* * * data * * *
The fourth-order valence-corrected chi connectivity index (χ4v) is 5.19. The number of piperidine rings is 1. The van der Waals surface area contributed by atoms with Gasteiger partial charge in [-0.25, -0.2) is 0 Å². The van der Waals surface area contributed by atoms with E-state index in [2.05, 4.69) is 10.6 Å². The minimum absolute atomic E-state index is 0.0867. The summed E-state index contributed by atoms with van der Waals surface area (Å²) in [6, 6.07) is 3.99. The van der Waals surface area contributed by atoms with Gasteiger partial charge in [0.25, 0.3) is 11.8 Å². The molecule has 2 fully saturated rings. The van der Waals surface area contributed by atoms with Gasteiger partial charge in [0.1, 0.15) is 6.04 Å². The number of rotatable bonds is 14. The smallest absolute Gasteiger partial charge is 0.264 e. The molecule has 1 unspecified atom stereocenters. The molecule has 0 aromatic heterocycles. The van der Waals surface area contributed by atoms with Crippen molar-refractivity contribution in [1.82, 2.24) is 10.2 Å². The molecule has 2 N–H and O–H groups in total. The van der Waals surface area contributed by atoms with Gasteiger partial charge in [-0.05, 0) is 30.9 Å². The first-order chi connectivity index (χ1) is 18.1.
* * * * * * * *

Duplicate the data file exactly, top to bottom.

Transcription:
The fourth-order valence-corrected chi connectivity index (χ4v) is 5.19. The number of piperidine rings is 1. The van der Waals surface area contributed by atoms with Gasteiger partial charge in [-0.25, -0.2) is 0 Å². The van der Waals surface area contributed by atoms with E-state index in [2.05, 4.69) is 10.6 Å². The minimum absolute atomic E-state index is 0.0867. The summed E-state index contributed by atoms with van der Waals surface area (Å²) in [6, 6.07) is 3.99. The van der Waals surface area contributed by atoms with Gasteiger partial charge in [0.25, 0.3) is 11.8 Å². The molecule has 2 fully saturated rings. The van der Waals surface area contributed by atoms with Gasteiger partial charge in [0.1, 0.15) is 6.04 Å². The number of rotatable bonds is 14. The smallest absolute Gasteiger partial charge is 0.264 e. The molecule has 1 unspecified atom stereocenters. The molecule has 0 aromatic heterocycles. The van der Waals surface area contributed by atoms with Crippen molar-refractivity contribution in [1.82, 2.24) is 10.2 Å². The molecule has 2 N–H and O–H groups in total. The van der Waals surface area contributed by atoms with Gasteiger partial charge in [-0.05, 0) is 30.9 Å². The first-order chi connectivity index (χ1) is 18.1.